Democratic Lawmakers Criticize Foley’s Education Policies; Foley Defends Market Approach
(Updated 2:56 p.m.) Legislative Democrats mocked a set of education policies outlined by Tom Foley, saying the Republican governor candidate has failed to provide substantive proposals.
The lawmakers staged a press conference Wednesday on the steps of the state Capitol to rebut a recent television ad by Foley, the Republican challenger to Democratic Gov. Dannel P. Malloy. In the ad, Foley says he has a “plan for making every school in Connecticut great.”
“Five bullet points—that’s a postcard. That’s not a plan,” Rep. Andrew Fleischmann, co-chairman of the legislature’s Education Committee, said.
Fleischmann was referencing a section of a general 9-page plan, which Foley released last month. The plan contains less than one page on education ideas, which included grading schools on an A-F basis and giving parents more ability to move their kids from underperforming schools. The section calls for implementing “money follows the child” and establishing new tests for third graders and high schoolers.
The Democratic lawmakers said the outline fails to live up to the claims in Foley’s new ad.
“Tom Foley’s recent ad also says he will ‘make our schools better.’ He might as well say ‘I’m going to make all of your children smarter and above average.’ It’s rhetoric with absolutely no substance,” Fleischmann said.
House Majority Leader Joe Aresimowicz said the lack of detail in the plan insulted voters and legislators who worked on education reform.
To say ‘Everything is going to be great, A+ school systems’ and then offer five measly points with very little or no substance to them on how that’s going to happen is very insulting,” he said.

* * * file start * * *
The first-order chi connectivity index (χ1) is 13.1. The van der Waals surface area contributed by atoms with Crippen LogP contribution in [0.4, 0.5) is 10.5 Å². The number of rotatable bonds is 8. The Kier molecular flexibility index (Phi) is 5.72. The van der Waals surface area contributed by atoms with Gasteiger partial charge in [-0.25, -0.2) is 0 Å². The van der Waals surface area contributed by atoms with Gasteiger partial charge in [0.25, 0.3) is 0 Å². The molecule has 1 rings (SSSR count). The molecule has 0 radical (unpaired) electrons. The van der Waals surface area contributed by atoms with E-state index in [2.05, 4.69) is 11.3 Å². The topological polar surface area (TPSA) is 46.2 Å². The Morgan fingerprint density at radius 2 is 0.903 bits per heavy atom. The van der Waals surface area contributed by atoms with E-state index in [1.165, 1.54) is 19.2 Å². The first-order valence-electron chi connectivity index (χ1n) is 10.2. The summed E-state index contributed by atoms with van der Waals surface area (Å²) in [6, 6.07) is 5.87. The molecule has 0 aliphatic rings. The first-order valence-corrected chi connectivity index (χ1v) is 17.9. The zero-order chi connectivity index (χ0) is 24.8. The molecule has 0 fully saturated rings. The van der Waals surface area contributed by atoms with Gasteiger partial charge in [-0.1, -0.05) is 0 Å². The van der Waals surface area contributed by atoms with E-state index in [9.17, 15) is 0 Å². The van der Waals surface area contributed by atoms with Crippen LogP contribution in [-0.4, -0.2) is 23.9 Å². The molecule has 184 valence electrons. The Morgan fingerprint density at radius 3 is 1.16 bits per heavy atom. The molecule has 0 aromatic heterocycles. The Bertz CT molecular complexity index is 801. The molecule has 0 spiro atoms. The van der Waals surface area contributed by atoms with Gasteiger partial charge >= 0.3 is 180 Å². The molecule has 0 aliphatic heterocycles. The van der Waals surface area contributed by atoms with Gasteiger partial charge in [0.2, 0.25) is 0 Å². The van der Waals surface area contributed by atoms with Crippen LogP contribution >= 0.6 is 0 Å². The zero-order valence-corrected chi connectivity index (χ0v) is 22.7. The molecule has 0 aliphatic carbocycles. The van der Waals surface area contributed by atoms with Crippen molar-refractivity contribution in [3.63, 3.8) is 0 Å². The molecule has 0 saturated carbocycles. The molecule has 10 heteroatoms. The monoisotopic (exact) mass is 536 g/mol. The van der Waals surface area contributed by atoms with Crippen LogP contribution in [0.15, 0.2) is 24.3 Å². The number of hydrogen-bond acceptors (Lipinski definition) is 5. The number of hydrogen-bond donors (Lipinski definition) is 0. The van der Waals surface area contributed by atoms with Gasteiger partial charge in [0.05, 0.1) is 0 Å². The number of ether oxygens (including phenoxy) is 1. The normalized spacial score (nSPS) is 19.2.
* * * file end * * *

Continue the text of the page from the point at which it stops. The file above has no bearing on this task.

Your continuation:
Malloy began running his own ad on education this week. The one minute-spot touts Malloy’s decision to increase funding to education even while facing a large budget deficit and a reduction in federal stimulus funds.
At the press conference, Aresimowicz said those investments have seen graduation rates rising in cities like New Haven, Hartford, and Bridgeport.
“Those are results we should be proud of. Those are what we said the people of Connecticut four years ago that we were going to take positive steps on education,” he said.
Fleischmann was critical of Foley’s support of “money follows the child,” a controversial funding mechanism that shifts money when a child leaves a public school district to attend a charter school. Under the proposal, the district would pay the charter school to educate the child. The state would deduct the money from the town’s Education Cost Sharing grant and send it directly to the charter school.
Public school advocates and teacher unions say the move would take money away from underperforming public schools and create winners and losers among school districts.
“It’s pretty outrageous when you consider that [Foley’s proposal] is one sentence with no explanation of how it would work,” Fleischmann said. “The one time that someone actually tried to put a bill forward on this topic, we ended up with 167 pages that even the proponents could not explain.”
In 2011, the legislature’s Education Committee refused to even give a bill that included the “money follows the child” concept a public hearing.
At a New Britain press conference Wednesday afternoon, Foley said he would ask local school districts with schools that are not performing to offer in-district school choice. He would combine that with “money follows the child.” Those two things combined means “the marketplace starts to exert pressure on schools to perform better,” he said.
He said underperforming schools should be on notice if he’s elected governor because those are the schools that would receive fewer funds.
“They should start trying to be better schools right away,” Foley said.
He said if they don’t improve with fewer resources and lose too many students then they’ll be reconstituted.
If the local communities have the ability to reconstitute the school then they should be allowed to do that, Foley said.
“The city should be able to fix these problems on their own with the state funding that’s available,” Foley said. “If they can’t then the state has a duty, an obligation to come in and help.”
Is this the tough love approach to education?
“I don’t see it as tough love. I see it as institutions that aren’t performing lose. Yeah, that’s kind of the way the private sector works and it ought to be the way the schools work.”
So some schools will close as a result of this and other schools will get more resources? “Yeah,” Foley said.
Christine Stuart contributed to this report.